Writing academic papers and/or research-based papers is an acquired skill. It is a process that students will have a varied degree of experience with when arriving at the Erikson Institute. Whether you have written many academic papers in the past, or not at all, please refer frequently to the Academic Success Center to read about the support available to you and most importantly, ask for help when needed! Below are some main ideas to consider during the process of academic writing.
Academic writing is writing done by scholars for other scholars. Now that you are in graduate school you are part of a community of scholars. As an Erikson student, you will embark on a journey that child development scholars have been engaged in for centuries: reading, thinking, arguing and writing about profound and compelling information regarding children and families. Of course, being a scholar requires that you read, think, argue, and write in certain ways. Your instructors will make clear the expectations they have in terms of specific assignments and requirements for academic papers, but please refer frequently to the Academic Success Center for support before, during and after all academic writing that you compose! The Academic Success Center fully intends to offer as many resources to you as possible on your scholarly journey.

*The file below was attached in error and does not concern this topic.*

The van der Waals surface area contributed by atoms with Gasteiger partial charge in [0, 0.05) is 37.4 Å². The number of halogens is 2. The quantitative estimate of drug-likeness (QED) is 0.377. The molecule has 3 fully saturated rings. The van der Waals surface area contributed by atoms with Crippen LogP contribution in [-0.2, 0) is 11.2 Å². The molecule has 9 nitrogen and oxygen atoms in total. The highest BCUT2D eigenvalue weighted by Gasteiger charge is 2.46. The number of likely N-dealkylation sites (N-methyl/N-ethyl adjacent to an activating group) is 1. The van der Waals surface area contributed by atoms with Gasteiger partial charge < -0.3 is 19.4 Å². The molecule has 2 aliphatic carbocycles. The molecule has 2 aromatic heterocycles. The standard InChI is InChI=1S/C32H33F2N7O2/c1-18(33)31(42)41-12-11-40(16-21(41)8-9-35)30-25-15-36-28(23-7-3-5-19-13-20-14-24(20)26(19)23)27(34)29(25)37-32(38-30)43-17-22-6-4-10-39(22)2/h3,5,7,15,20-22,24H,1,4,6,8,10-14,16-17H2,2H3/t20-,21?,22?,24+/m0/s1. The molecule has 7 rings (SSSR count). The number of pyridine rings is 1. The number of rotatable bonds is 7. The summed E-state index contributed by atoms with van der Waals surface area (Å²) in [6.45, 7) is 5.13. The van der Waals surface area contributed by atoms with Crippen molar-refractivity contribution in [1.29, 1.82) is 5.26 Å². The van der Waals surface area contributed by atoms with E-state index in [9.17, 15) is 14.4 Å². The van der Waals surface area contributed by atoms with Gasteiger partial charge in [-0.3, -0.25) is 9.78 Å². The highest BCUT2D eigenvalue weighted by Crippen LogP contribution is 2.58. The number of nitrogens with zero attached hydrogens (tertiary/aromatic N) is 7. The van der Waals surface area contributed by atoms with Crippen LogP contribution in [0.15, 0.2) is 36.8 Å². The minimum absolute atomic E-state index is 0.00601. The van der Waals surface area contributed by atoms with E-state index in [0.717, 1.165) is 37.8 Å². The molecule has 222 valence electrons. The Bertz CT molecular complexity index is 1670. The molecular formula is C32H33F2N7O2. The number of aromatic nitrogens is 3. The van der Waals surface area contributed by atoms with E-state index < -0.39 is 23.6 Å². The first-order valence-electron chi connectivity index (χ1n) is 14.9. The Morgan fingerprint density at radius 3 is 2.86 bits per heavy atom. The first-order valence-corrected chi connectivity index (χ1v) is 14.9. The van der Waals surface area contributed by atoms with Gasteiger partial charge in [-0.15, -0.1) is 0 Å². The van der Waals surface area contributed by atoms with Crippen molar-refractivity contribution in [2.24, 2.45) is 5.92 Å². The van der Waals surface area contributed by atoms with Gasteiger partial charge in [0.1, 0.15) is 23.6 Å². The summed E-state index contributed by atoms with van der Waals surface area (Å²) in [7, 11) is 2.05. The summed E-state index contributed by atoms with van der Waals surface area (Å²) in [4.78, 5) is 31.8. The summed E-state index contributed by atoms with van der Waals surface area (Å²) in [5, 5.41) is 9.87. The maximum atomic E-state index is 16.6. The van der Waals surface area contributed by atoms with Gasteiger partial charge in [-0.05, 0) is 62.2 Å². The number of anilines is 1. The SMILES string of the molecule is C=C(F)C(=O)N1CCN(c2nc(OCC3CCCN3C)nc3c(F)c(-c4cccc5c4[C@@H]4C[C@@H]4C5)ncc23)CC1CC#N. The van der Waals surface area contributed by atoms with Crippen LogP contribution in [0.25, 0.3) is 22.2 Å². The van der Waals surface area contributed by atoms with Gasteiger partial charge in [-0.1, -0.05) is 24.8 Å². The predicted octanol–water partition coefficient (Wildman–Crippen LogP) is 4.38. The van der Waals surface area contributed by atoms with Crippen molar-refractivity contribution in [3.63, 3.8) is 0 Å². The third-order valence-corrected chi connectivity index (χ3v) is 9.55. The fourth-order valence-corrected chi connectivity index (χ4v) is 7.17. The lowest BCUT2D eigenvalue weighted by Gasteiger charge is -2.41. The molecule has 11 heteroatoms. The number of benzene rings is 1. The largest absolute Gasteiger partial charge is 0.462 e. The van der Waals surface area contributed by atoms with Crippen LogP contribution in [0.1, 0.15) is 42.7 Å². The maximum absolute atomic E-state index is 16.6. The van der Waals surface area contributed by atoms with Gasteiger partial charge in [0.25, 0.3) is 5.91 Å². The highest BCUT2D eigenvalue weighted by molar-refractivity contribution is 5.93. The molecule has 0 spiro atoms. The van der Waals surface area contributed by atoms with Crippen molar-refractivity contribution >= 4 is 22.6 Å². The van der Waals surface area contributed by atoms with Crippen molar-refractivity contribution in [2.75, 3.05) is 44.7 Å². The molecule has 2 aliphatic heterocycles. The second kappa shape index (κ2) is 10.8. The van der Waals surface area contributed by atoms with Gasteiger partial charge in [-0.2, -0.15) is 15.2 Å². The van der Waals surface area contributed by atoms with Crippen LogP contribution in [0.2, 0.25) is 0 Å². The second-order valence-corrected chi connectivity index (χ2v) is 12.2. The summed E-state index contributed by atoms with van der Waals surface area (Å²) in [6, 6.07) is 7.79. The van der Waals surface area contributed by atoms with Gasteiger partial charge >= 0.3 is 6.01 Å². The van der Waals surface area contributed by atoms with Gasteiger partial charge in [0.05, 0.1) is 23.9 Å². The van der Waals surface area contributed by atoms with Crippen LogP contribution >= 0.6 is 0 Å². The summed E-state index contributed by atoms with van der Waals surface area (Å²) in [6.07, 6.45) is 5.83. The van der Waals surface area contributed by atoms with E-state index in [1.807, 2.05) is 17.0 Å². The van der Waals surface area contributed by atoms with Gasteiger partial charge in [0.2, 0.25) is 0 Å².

Academic writing requires critical thinking about the issues that are of interest to our academic community. Remember that academic writing must be more than a personal response, and though at Erikson there will be ample time for personal reflection, there is a clear dichotomy that exists between reflecting/journaling/discussions and academic writing. In other words, you will want to write papers that help your reader to better understand your topic, or to see it in a new way, but based on research (almost always from the course readings) as opposed to anecdotal evidence. In academic writing, critical thinking takes the place of opinion based thoughts and ideas. Critical thinking is essential to the process of both writing and being a student. Critical thinking clarifies goals, examines assumptions, evaluates evidence and assesses conclusions. You’ll discover as an Erikson student that you engage in critical thinking on a regular basis which should be evident in your academic papers. In other words, your writing must show that your associations, reactions, and experiences have been framed in a critical, rather than a personal, way and are fully supported with evidence from the readings.